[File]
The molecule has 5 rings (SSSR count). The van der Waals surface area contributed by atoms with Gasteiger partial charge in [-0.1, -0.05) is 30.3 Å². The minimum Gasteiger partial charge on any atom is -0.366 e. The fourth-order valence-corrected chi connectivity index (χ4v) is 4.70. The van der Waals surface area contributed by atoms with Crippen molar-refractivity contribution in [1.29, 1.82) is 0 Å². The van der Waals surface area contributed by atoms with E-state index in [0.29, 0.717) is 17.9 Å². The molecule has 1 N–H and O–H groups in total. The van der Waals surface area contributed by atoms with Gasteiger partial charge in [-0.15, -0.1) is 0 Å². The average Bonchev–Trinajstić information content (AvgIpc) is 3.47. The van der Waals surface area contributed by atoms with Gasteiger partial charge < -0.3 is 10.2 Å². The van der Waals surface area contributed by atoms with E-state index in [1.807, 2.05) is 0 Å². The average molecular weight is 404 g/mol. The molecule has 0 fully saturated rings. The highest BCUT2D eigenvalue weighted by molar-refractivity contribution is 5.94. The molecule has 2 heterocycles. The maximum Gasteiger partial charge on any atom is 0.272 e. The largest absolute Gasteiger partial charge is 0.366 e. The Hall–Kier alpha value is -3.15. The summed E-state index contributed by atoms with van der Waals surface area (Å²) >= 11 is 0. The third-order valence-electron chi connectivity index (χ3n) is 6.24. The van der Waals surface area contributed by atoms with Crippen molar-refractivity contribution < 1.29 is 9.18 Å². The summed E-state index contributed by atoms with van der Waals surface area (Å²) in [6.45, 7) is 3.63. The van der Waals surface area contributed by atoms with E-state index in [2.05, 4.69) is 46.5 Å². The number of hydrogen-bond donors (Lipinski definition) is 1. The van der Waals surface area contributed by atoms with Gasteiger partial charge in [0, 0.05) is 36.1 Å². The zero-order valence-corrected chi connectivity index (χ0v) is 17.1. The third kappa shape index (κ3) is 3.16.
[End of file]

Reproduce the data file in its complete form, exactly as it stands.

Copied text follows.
The molecule has 5 rings (SSSR count). The van der Waals surface area contributed by atoms with Gasteiger partial charge in [-0.1, -0.05) is 30.3 Å². The minimum Gasteiger partial charge on any atom is -0.366 e. The fourth-order valence-corrected chi connectivity index (χ4v) is 4.70. The van der Waals surface area contributed by atoms with Crippen molar-refractivity contribution in [1.29, 1.82) is 0 Å². The van der Waals surface area contributed by atoms with E-state index in [0.29, 0.717) is 17.9 Å². The molecule has 1 N–H and O–H groups in total. The van der Waals surface area contributed by atoms with Gasteiger partial charge in [-0.15, -0.1) is 0 Å². The average Bonchev–Trinajstić information content (AvgIpc) is 3.47. The van der Waals surface area contributed by atoms with Gasteiger partial charge < -0.3 is 10.2 Å². The van der Waals surface area contributed by atoms with E-state index in [1.807, 2.05) is 0 Å². The average molecular weight is 404 g/mol. The molecule has 0 fully saturated rings. The highest BCUT2D eigenvalue weighted by molar-refractivity contribution is 5.94. The molecule has 2 heterocycles. The maximum Gasteiger partial charge on any atom is 0.272 e. The largest absolute Gasteiger partial charge is 0.366 e. The Hall–Kier alpha value is -3.15. The summed E-state index contributed by atoms with van der Waals surface area (Å²) >= 11 is 0. The third-order valence-electron chi connectivity index (χ3n) is 6.24. The van der Waals surface area contributed by atoms with Crippen molar-refractivity contribution < 1.29 is 9.18 Å². The summed E-state index contributed by atoms with van der Waals surface area (Å²) in [6.45, 7) is 3.63. The van der Waals surface area contributed by atoms with E-state index in [2.05, 4.69) is 46.5 Å². The number of hydrogen-bond donors (Lipinski definition) is 1. The van der Waals surface area contributed by atoms with Gasteiger partial charge in [0, 0.05) is 36.1 Å². The zero-order valence-corrected chi connectivity index (χ0v) is 17.1. The third kappa shape index (κ3) is 3.16.